Aromatherapy Information

Alternative healing is a hot topic today. When it comes to aromatherapy information, the challenge isn't finding information - it's finding good, reliable information. We're here to help.


If you're considering using aromatherapy for any kind of medicinal or therapeutic purpose, your first stop for aromatherapy information should be a certified aromatherapist.

The essential oils used for aromatherapy are very strong, and can damage your health if not used properly. A professional can explain the properties of different oils to you and demonstrate the safest way to use them.

Ask where the aromatherapist was trained, and for how long they've worked in the field. You're better off getting aromatherapy information from someone who went through a reputable program and has years of experience instead of your next-door neighbor who just bought her first bottle of sunflower oil. Your skin will thank you for being careful!

Also take a moment to check with your regular doctor to make sure your current medications or conditions won't have any adverse reactions to aromatherapy treatments.

Scientific Journals

Ok, for non-scientists, probably not the most enthralling literature. But as a source of accurate aromatherapy information, scientific journals can't be beat. This is a great way to sort the garbage - 'aromatherapy cures cancer!' - from the gold. The more outlandish the claim, the more time you should take going over the research.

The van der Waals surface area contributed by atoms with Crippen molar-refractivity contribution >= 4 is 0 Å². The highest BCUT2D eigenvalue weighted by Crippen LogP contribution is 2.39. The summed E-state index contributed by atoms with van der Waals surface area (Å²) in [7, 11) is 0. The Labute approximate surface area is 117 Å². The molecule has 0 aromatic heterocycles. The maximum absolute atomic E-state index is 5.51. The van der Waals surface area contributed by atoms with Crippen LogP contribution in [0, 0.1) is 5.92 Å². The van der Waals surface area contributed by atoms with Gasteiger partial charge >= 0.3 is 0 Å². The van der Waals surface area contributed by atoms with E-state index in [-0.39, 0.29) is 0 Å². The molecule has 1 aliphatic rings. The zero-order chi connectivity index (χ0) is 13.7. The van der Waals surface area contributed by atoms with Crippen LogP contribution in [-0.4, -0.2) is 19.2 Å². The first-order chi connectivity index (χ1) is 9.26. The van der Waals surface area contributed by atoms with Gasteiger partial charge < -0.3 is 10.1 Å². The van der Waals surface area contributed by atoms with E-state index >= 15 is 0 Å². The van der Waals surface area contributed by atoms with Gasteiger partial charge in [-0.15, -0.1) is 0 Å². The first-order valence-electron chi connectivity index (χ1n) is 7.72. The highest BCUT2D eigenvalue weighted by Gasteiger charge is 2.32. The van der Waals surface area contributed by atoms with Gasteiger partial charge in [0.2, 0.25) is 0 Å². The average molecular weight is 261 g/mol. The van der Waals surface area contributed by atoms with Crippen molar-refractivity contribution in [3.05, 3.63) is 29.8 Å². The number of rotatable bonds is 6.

If you have access to a university library account, finding relevant articles is painless. Most libraries now have their catalogs and a wide selection of journal articles online.

Journals are also a terrific resource for learning more about the plants that yield the oils. Geographic origin, species, even folklore can give you suggestions for how to use the unique properties of each plant's essential oil appropriately. You may stumble across a use no one else has heard of!

Books Authors have sorted aromatherapy information into encyclopedias, recipe collections, how to books, and even websites. Your library will probably have a decent selection to save you from spending a fortune at the bookshop before you get a feel for what's useful.

Read the author's biography to check their background before relying on their advice. Reviews of the book posted online are a good place to look at testimonials and recommendations.

Try to find sources of aromatherapy information apart from people that sell essential oils. You want accurate information, not just a seller's spiel.

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